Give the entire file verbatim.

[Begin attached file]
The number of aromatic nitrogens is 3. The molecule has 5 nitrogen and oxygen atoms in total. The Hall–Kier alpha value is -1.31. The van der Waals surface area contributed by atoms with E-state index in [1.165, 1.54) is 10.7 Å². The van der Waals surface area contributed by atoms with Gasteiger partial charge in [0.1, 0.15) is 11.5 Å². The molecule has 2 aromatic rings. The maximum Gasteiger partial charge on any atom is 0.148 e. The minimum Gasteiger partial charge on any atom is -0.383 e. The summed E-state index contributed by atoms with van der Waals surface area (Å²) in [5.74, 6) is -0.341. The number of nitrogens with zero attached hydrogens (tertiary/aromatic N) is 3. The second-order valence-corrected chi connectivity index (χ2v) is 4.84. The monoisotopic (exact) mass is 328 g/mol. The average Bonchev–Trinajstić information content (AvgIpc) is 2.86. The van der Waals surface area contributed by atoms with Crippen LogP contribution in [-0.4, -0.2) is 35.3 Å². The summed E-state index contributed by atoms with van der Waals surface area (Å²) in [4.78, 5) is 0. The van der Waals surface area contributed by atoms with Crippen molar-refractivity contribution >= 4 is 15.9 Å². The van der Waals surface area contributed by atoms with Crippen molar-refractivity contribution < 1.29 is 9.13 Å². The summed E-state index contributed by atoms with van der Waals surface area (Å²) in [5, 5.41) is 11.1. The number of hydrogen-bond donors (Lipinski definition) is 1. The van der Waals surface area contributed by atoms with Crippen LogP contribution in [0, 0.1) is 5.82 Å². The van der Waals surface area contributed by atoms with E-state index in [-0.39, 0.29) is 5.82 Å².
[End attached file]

The number of aromatic nitrogens is 3. The molecule has 5 nitrogen and oxygen atoms in total. The Hall–Kier alpha value is -1.31. The van der Waals surface area contributed by atoms with E-state index in [1.165, 1.54) is 10.7 Å². The van der Waals surface area contributed by atoms with Gasteiger partial charge in [0.1, 0.15) is 11.5 Å². The molecule has 2 aromatic rings. The maximum Gasteiger partial charge on any atom is 0.148 e. The minimum Gasteiger partial charge on any atom is -0.383 e. The summed E-state index contributed by atoms with van der Waals surface area (Å²) in [5.74, 6) is -0.341. The number of nitrogens with zero attached hydrogens (tertiary/aromatic N) is 3. The second-order valence-corrected chi connectivity index (χ2v) is 4.84. The monoisotopic (exact) mass is 328 g/mol. The average Bonchev–Trinajstić information content (AvgIpc) is 2.86. The van der Waals surface area contributed by atoms with Crippen LogP contribution in [-0.4, -0.2) is 35.3 Å². The summed E-state index contributed by atoms with van der Waals surface area (Å²) in [4.78, 5) is 0. The van der Waals surface area contributed by atoms with Crippen molar-refractivity contribution >= 4 is 15.9 Å². The van der Waals surface area contributed by atoms with Crippen molar-refractivity contribution < 1.29 is 9.13 Å². The summed E-state index contributed by atoms with van der Waals surface area (Å²) in [5, 5.41) is 11.1. The number of hydrogen-bond donors (Lipinski definition) is 1. The van der Waals surface area contributed by atoms with Crippen LogP contribution in [0, 0.1) is 5.82 Å². The van der Waals surface area contributed by atoms with E-state index in [-0.39, 0.29) is 5.82 Å².